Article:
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Universal Basic Income, In Perspective

by David R. Hendersonvia Defining Ideas
Thursday, June 13, 2019

How should poor people climb the ladder to economic success?

Featured

Crashing The Parties

by Josef Joffevia The American Interest
Friday, June 14, 2019

In Europe, the ancien régime of the moderate Right and Left is falling prey to the disruptors—mainly rightwing populists, but also non-threatening environmentalists like the surging German Greens who appeal to the center.

Featured

Morris Fiorina On Why Political Parties Have Polarized

by Morris P. Fiorinavia PolicyEd
Tuesday, April 16, 2019

As a result of ideological sorting, political parties are far more polarized today than they were before. Democrats have shed their conservative wing and Republicans have shed their liberal wing. Majority control of Congress continues to flip back and forth because each party is polarized, responds to their political base, and alienates moderates and independents in the middle.

Featured

The Numbers Game: How Is The Middle Class Doing?

by Russell Robertsvia PolicyEd
Wednesday, December 6, 2017

Is it true that the wages for those in the middle class have been stagnant since the 1970s? Watch the 1st video in the new animated series The Numbers Game, in which Hoover Research Fellow Russ Roberts discusses the challenges of accurately measuring and understanding the economy and economic policy.

Analysis and Commentary
Analysis and Commentary

Betsy Devos And Other Naysayers Are Wrong: Student Outcomes In The U.S. Have Improved Significantly In Recent Decades

by Michael J. Petrillivia EducationNext
Friday, June 14, 2019
Back in April, speaking in front of the Education Writers Association, Secretary DeVos said that decades of reform efforts and increased social spending, both inside and outside of schools, “hasn’t ultimately improved anything for any students, particularly not for the most vulnerable students.” It’s a standard refrain from DeVos, and many other reformers as well, when making the case that past efforts have failed and it’s time to try something different.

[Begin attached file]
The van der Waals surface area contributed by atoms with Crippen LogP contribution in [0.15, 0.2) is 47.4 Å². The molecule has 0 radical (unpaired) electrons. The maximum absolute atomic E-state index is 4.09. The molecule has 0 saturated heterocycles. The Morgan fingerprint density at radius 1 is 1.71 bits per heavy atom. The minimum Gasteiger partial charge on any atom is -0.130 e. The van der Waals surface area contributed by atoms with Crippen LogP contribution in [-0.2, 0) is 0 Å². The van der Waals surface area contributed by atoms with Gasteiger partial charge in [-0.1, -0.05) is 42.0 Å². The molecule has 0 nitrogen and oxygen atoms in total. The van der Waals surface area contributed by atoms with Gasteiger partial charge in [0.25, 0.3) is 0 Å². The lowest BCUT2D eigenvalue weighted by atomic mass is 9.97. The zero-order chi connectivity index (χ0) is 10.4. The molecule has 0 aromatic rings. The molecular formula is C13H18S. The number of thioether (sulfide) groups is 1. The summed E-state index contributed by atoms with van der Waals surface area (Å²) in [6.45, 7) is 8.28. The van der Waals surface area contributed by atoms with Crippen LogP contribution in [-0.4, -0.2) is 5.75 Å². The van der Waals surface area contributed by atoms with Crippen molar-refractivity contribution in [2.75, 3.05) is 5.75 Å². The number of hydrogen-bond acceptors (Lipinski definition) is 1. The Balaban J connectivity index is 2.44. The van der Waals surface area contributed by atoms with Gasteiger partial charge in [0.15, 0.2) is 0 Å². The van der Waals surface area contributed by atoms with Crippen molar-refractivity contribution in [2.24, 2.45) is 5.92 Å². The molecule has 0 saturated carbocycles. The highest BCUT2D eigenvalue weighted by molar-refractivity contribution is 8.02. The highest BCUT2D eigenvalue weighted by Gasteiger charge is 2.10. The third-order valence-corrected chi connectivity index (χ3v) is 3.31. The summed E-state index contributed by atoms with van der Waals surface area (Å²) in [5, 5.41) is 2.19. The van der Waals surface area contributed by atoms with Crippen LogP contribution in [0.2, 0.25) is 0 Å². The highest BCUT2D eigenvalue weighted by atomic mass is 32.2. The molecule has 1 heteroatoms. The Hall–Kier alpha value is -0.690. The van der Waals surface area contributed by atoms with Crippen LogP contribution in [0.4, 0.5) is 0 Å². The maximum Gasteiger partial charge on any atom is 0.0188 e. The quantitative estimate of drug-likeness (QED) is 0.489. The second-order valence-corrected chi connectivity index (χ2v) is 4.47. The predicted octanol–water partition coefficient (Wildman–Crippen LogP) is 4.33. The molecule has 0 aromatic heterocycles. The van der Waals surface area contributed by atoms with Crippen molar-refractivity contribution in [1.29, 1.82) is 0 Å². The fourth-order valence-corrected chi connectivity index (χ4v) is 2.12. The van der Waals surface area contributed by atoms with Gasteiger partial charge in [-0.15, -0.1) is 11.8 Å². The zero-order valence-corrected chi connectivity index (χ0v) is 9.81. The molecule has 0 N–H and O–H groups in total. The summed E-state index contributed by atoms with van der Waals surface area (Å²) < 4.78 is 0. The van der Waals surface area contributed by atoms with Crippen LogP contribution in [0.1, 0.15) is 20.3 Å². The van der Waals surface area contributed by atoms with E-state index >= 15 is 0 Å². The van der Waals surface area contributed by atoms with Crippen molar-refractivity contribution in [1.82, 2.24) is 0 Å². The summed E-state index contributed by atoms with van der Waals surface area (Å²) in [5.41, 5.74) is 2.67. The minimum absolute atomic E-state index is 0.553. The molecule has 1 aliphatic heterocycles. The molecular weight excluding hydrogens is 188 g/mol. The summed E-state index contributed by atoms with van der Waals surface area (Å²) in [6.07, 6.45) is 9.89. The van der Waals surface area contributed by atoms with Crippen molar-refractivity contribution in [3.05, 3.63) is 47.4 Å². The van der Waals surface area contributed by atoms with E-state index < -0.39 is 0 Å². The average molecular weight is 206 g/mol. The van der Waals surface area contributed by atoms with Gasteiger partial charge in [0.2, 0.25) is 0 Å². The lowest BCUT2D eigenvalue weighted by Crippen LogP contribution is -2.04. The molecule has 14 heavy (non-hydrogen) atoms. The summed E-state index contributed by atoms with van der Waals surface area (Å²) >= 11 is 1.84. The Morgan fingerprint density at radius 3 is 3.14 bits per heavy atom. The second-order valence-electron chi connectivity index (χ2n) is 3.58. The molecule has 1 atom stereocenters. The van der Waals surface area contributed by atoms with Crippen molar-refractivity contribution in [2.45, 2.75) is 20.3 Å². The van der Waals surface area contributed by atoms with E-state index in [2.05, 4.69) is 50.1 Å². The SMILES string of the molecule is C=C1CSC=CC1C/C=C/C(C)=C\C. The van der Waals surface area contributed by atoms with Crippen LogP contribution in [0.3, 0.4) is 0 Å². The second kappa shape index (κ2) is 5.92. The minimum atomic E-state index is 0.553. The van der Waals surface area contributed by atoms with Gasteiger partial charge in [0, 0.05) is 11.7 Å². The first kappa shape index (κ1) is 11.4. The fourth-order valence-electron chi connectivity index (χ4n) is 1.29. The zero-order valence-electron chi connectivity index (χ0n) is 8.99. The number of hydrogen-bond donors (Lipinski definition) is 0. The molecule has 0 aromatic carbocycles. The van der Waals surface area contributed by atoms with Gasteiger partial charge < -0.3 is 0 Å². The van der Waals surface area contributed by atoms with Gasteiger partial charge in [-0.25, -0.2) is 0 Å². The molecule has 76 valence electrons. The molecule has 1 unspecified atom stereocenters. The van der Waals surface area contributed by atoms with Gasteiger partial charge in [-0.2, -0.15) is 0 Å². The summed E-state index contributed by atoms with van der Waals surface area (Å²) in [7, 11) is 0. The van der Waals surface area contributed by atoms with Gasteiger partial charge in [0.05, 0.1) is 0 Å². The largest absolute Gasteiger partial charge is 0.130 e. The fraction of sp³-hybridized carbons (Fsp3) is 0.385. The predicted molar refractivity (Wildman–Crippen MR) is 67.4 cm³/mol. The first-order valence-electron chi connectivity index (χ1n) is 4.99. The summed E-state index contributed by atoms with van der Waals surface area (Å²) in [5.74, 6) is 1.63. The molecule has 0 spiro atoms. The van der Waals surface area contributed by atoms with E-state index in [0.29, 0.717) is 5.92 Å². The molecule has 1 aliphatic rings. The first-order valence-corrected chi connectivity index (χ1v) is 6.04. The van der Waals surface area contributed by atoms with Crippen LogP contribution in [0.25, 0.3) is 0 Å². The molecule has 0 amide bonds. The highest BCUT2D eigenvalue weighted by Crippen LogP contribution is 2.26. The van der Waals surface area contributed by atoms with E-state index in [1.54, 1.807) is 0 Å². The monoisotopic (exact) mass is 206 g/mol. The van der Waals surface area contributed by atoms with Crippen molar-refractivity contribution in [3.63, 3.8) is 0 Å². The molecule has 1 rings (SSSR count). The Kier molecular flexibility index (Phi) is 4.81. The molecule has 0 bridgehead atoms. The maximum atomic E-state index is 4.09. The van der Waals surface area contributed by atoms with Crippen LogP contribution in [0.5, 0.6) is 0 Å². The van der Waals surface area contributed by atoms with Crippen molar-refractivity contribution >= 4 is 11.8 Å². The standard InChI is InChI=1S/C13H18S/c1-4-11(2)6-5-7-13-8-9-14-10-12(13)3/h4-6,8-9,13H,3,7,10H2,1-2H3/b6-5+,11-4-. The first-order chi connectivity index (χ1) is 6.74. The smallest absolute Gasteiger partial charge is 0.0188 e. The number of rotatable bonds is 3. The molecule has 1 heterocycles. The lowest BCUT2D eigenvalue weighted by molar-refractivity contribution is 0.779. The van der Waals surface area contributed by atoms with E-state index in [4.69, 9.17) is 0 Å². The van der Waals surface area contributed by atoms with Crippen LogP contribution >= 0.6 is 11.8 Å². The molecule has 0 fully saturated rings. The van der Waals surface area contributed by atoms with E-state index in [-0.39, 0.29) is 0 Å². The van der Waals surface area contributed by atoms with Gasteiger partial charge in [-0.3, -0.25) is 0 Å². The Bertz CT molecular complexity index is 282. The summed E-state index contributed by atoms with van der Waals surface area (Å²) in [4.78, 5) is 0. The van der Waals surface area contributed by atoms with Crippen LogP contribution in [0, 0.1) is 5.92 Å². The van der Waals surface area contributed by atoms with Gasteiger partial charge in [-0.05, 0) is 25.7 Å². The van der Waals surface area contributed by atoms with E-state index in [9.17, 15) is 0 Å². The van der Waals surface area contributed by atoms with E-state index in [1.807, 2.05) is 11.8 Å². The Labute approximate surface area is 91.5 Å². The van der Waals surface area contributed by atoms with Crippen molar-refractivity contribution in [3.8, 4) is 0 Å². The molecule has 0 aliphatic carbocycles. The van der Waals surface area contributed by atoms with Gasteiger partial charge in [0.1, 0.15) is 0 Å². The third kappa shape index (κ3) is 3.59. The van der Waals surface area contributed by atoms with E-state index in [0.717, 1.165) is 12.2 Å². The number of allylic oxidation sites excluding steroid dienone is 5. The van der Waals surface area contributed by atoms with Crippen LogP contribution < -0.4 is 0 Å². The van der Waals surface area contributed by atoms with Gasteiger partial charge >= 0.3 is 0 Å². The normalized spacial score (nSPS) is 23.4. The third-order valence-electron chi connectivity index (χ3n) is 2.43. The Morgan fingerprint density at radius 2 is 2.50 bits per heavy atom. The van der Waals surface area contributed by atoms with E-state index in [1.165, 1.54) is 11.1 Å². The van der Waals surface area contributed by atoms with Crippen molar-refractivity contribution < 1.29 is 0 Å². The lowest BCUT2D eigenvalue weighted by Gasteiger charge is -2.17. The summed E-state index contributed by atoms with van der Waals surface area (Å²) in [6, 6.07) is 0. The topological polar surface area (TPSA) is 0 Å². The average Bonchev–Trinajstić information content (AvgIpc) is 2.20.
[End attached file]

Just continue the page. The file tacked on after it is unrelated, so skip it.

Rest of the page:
Interviews
Interviews

A Century Of Ideas: Battleground Of Perception: Countering Threats To Free And Open Societies

Tuesday, June 4, 2019
Hauck Auditorium, Stanford University

Repression and authoritarianism are not merely phenomena of the historical past. Today, we are engaged in a fundamental battle of free and open societies against repressive, closed systems. This panel will address the nature of such threats and discuss the identities of freedom’s adversaries, their goals and strategies, and what can be done to defeat these threats across government, the private sector, academia, and civil society.

Event
In the News
In the News

Martin Feldstein Was A Pillar Of American Economics

featuring Martin Feldsteinvia The Economist
Saturday, June 15, 2019

For a half-century Martin Feldstein was everywhere you looked in American economics. He was an astoundingly prolific columnist, sometimes churning out several a week, for several newspapers, on the big economic stories of the day. He was a fixture at conferences and seminars and the teacher, for two decades, of Harvard University’s introductory economics course. He served presidents of both parties. In short Mr Feldstein, who died on June 11th aged 79, was an American economic institution.

In the News

Rather Than Hold Trump Officials In Contempt, Democrats May Go To Court Instead. Will It Work?

quoting Michael McConnellvia Los Angeles Times
Thursday, June 13, 2019

After initially threatening to hold Atty. Gen. William Barr and former White House counsel Don McGahn in contempt of Congress for failing to comply with House subpoenas, Democrats shifted tactics Thursday and instead authorized committee chairs to go to court to seek help enforcing their demands for documents and testimony related to the Mueller report.

In the News

Trump Successfully Baits His Foes With Comments To Stephanopoulos On Foreign Information On Opponents

quoting Victor Davis Hansonvia American Thinker
Thursday, June 13, 2019
In classic Trumpian maneuver, President Trump yesterday chummed the waters of the House Democratic Caucus with raw meat the impeachment-crazed radicals driving Nancy Pelosi — who really doesn't want to talk about impeachment — to distraction.
Thomas Sowell in front of a black background with an Uncommon Knowledge mug
In the News

Quotations Of The Day…..

quoting Thomas Sowellvia AEI
Friday, June 14, 2019